Measurement, Modeling and Analysis Methods for Airborne Carbonaceous Fine Particulate Matter (PM2.5)EPA Grant Number: R831086
Title: Measurement, Modeling and Analysis Methods for Airborne Carbonaceous Fine Particulate Matter (PM2.5)
Investigators: Chow, Judith C. , Arnott, William P. , Barber, Peter W. , Chen, Lung-Wen Antony , Moosmuller, Hans , Watson, John L.
Current Investigators: Chow, Judith C. , Arnott, William P. , Barber, Peter W. , Chen, Lung-Wen Antony , Moosmuller, Hans , Paredes-Miranda, Guadalupe , Watson, John L.
Institution: Desert Research Institute
EPA Project Officer: Chung, Serena
Project Period: September 1, 2003 through August 31, 2006 (Extended to August 31, 2008)
Project Amount: $449,456
RFA: Measurement, Modeling, and Analysis Methods for Airborne Carbonaceous Fine Particulate Matter (PM2.5) (2003) RFA Text | Recipients Lists
Research Category: Air , Air Quality and Air Toxics , Particulate Matter
A number of different analysis methods are commonly used to measure carbon, with each method yielding somewhat different results. The objectives of this research are to: 1) determine which organic carbon (OC), elemental carbon (EC), and carbonate carbon (CC) compounds evolve at different temperatures; 2) specify how optical properties differ and change between particles in the air, particles on a filter, and particles undergoing changes owing to thermal analysis; 3) quantify difference in carbon fractions determined by commonly used thermal and optical analysis methods; and 4) optimize thermal and optical monitoring methods to meet multiple needs of health, visibility, global climate, and source apportionment. This research is intended to provide a technical basis for refined thermal evolution analysis methods.
The first task will review literature from within and outside the field of air pollution, identifying OC and CC compounds that are likely to be in ambient air and associating them with ranges of atmospheric concentrations, vapor pressures, vaporization and/or decomposition temperatures, indices of refraction, and approximate abundances in primary source emissions. The second task will model solid layers with different indices of refraction to simulate material deposited on the surface of and throughout different filter media. The modeling will vary real and imaginary components of the refraction index and will calculate changes in reflectance and transmission as a function of filter loading and composition. Effects of internal mixtures and non-spherical particles will also be modeled. The third task will apply more than a dozen commonly used thermal and optical methods, as well as Raman spectroscopy, to Fresno supersite and IMPROVE network samples that were influenced by different sources to determine the causes of differences between methods and their relationship to the graphitic portion of EC. The final task will prepare samples on filters with different loadings from carbon black, carbonate powders, pure graphite, and several combustion source emissions while simultaneously monitoring with a photoacoustic method. Analysis by selected thermal and optical methods will determine the extent to which filter-deposits might be used as transfer standards among methods.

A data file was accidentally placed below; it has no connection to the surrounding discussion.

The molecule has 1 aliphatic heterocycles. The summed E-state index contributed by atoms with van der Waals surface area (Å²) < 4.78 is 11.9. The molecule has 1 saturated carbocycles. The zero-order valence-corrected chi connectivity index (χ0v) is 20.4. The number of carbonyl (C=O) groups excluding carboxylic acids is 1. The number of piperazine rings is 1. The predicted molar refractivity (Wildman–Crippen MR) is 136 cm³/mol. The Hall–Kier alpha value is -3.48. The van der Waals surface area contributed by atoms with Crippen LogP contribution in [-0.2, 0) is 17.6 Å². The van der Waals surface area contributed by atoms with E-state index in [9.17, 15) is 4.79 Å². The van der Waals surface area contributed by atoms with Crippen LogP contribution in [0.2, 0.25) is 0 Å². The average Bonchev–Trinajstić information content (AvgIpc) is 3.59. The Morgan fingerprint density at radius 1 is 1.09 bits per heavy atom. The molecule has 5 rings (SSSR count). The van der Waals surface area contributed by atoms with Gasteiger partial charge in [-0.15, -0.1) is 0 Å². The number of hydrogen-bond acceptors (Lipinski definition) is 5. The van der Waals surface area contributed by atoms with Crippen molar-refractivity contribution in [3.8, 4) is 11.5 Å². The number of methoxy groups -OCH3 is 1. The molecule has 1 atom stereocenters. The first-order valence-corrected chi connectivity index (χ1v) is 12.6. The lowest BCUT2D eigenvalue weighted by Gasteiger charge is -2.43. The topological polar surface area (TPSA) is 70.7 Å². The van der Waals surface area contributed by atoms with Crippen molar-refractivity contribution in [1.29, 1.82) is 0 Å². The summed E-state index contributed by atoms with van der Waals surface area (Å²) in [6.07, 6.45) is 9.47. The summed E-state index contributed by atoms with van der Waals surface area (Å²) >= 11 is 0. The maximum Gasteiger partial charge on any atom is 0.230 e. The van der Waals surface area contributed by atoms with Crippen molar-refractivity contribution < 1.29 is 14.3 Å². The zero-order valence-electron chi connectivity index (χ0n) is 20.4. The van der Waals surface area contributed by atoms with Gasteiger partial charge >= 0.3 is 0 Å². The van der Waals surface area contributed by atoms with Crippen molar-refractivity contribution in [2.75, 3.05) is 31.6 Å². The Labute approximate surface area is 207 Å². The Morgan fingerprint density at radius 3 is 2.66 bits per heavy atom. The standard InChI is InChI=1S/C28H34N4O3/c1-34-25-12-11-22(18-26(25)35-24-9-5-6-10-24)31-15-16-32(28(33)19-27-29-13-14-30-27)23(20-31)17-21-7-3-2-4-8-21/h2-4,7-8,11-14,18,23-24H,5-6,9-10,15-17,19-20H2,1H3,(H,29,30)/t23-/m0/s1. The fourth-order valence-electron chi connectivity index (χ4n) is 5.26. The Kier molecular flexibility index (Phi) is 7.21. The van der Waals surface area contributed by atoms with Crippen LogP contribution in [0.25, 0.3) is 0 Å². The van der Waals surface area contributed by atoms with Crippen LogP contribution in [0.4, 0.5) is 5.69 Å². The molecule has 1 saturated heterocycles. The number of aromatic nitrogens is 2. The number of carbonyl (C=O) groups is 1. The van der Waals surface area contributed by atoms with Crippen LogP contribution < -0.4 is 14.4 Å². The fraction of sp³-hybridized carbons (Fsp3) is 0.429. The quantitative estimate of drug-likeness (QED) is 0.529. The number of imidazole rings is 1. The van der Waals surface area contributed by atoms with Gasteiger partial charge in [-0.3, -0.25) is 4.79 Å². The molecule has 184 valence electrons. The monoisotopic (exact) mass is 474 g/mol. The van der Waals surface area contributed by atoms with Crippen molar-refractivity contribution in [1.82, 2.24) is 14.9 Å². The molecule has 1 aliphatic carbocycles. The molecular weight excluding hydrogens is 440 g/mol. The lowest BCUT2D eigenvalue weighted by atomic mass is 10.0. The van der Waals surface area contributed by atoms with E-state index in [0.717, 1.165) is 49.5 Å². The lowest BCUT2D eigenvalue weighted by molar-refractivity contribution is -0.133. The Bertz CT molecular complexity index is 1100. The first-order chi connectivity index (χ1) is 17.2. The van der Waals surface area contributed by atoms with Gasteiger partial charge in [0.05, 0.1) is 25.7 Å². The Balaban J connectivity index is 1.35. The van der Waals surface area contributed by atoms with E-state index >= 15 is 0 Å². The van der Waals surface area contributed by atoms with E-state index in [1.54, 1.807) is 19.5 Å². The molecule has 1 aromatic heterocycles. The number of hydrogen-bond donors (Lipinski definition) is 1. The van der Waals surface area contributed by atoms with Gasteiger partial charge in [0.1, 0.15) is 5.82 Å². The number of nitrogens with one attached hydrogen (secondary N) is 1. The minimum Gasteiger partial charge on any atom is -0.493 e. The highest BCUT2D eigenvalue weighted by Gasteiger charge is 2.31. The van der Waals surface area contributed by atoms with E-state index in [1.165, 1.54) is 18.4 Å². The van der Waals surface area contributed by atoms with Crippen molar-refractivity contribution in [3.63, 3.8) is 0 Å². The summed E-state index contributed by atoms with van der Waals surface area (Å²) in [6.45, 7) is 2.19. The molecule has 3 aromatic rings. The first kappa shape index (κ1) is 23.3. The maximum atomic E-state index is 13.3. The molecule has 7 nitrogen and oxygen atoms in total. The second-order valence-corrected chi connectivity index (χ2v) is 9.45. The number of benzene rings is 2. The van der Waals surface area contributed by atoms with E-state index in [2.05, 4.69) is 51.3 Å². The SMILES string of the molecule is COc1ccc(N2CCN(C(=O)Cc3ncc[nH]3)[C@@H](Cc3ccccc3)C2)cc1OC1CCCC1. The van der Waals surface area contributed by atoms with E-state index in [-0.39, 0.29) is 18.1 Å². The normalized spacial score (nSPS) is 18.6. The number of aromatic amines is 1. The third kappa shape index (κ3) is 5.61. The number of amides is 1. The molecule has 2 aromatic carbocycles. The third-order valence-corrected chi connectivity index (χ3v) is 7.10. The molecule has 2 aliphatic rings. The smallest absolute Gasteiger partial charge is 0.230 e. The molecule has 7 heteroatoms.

More refined temperature fractions for thermal/optical methods used in long-term networks will result. These will be compatible with previous methods while offering greater specificity for human health, visibility, global climate, and source apportionment applications, thereby facilitating the more productive use of large existing/continuing monitoring datasets.